If you’ve spent any time with your legal team, you know that content carries liability. A certain degree of risk is present every time we communicate. How much risk may vary by industry, the nature of the communication and to whom it’s addressed. We assess risk when we create the copy. Yet, we rarely worry about the potential risks content assets create in the future. We don’t consider how expensive they can become to manage. And this isn’t surprising – content assets are tactical and that influences our mindset.
When we consider the life-cycle of content, we begin to appreciate how staggering costs can be. With our eyes open to the total cost of content, we can plan strategies to prevent inefficiency.
The Content Tax: Your Total Cost of Content
As professionals, we produce a lot of content. This spans blog posts, user guides, slick sheets, videos, the list goes on.
Public sector or private, a huge proportion of our communication is in written form. In our work, content feels like a finite thing – a deliverable. Once done, that’s the end of the story. We view the cost of producing it as the total cost. We produce content or outsource it to a vendor – the cost is either time or budget. And when we’ve finally approved the content, we’re done, right!
Well, actually No.
- The Cost of Quality Assurance. As individuals and departments, we track content quality every time we create an asset.
- But for senior leaders, the challenge of quality assurance becomes much more complex. And the fallout of poor quality published content is tangible. Content helps the online buyer understand our services or information message.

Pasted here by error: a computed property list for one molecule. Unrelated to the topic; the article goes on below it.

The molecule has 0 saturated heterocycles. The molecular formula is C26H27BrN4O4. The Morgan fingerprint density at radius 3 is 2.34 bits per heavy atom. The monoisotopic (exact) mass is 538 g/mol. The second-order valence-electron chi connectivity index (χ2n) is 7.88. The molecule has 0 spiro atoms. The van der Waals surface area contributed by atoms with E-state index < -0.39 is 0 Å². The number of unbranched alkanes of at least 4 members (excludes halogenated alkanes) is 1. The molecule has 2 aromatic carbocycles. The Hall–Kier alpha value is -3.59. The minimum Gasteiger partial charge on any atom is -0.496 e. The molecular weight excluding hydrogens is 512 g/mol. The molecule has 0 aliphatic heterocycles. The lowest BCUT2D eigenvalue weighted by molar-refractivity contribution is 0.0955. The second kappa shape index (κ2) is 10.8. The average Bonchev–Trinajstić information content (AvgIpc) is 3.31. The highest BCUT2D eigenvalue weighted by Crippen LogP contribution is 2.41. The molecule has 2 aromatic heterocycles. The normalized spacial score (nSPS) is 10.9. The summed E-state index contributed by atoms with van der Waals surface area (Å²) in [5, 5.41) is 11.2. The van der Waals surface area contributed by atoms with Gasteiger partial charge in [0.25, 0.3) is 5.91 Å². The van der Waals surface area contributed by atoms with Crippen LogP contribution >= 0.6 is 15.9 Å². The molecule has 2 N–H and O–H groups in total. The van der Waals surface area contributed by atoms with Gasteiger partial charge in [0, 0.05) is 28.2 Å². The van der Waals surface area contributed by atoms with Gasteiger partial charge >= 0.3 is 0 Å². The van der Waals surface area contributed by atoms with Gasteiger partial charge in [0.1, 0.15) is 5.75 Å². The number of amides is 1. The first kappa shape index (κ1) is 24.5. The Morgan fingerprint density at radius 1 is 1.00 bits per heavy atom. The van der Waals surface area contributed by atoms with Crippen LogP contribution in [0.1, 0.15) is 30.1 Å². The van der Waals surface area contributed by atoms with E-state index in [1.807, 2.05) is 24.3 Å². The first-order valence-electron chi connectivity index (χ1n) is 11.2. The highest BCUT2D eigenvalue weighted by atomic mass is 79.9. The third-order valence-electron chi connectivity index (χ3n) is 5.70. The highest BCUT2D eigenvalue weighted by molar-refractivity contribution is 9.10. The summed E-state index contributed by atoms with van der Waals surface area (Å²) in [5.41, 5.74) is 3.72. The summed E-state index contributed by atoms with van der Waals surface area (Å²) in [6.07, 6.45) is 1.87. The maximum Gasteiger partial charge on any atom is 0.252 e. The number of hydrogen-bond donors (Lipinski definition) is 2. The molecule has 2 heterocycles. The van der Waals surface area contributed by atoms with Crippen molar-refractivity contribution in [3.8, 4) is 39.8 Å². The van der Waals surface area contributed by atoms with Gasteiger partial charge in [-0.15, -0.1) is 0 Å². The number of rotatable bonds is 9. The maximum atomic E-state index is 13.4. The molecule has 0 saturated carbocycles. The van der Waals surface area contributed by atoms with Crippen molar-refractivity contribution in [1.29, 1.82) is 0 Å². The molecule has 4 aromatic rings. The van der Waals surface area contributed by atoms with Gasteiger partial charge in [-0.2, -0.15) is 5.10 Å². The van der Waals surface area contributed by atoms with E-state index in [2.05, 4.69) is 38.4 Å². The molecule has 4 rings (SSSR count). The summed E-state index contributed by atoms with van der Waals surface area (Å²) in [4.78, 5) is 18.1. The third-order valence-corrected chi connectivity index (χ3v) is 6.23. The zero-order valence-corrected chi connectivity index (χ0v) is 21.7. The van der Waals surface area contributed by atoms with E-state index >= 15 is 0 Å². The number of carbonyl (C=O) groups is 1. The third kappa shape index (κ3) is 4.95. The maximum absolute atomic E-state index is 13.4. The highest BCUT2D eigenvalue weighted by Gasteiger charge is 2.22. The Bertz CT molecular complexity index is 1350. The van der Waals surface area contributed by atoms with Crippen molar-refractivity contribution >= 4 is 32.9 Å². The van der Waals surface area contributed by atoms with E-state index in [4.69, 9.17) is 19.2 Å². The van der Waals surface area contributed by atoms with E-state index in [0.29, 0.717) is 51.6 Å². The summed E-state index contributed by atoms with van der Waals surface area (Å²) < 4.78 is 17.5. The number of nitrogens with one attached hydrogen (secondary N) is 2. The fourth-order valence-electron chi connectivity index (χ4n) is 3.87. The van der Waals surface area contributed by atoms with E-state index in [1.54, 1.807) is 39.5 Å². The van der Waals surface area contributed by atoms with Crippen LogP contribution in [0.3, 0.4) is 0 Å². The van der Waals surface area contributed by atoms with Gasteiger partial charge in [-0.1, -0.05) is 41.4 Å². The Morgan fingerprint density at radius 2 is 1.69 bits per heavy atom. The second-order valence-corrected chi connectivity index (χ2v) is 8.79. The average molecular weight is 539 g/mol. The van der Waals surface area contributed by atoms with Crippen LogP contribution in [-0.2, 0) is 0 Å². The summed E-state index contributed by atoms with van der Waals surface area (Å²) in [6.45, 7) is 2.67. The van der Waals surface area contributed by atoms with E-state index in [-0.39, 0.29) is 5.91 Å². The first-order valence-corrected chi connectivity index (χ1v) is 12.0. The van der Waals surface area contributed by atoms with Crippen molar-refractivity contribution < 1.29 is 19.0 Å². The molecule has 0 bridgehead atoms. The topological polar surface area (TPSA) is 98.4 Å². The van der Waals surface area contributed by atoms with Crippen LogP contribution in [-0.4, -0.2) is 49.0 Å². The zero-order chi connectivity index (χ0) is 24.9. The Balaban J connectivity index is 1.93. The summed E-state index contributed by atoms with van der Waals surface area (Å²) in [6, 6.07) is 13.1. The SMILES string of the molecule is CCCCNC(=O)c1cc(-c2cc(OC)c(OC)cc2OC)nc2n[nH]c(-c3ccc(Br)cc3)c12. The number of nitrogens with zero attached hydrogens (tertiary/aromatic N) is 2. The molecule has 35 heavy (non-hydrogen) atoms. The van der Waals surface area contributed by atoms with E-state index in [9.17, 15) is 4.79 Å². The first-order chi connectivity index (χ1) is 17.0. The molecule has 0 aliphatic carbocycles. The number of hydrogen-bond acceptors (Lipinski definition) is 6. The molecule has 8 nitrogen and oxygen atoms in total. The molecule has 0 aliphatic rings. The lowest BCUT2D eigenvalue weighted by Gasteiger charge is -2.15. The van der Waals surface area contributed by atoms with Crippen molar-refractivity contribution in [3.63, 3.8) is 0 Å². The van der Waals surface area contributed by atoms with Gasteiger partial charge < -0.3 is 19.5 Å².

- And there’s a tax, if it is turgid and non-engaging, it is a waste of time. If it has inconsistent brand / product references, it is a liability issue. And the more we produce, the more oversight we need, the more costly content becomes.
Content quality relies upon the skills of the reviewer. How capable are they of producing or editing copy with good readability? Do they understand company-specific mandates such as communication brand guidelines, etc? Once published is anyone actively reviewing quality?
Indeed, because skills can vary widely, how do you know how effective the communication will be? And once you publish, do the assets carry liability and risk? Risk around references to old Brand Names, old terms and conditions etc.
Content audits attempt to address these questions, but they are time intensive and rarely are automated. Often times the audit will tend to tie into a CMS migration project, rather than be an ongoing periodic activity.
We want detail of where quality issues exist, the nature of the issues and how to fix them. How long would it take your team to assemble this information for all your documents and web pages? How do you improve quality without slowing the company down or using lots of resources?
Why you really need Effective Content Governance
- The Cost of Change: Change impacts content in a lot of ways. Changes in the law can make communication content obsolete. Litigation can make content a liability.
- Changes to brands, product innovation, company mergers and leadership turnover can have big impacts on company content.
- Failure to remove, update or replace outdated content may cost you sales, impact your stock price or expose you to fines.
Consider a scenario: let’s say your company’s major product line is under scrutiny. Perhaps people are beginning to make false advertising claims and class-action groups are assembling. Your legal team recommends changing how you position the product online across web sites and product collateral. They say this will mitigate future legal exposure.
Would you be able to easily identify all the communication content containing that language? Every website, marketing slick, case study, press release, proposal template, etc.? How long would it take you to conduct an audit and what other projects would it delay? After the audit, are you sure you found every asset with the problematic language? You probably wouldn’t know and it hurts just to think about it.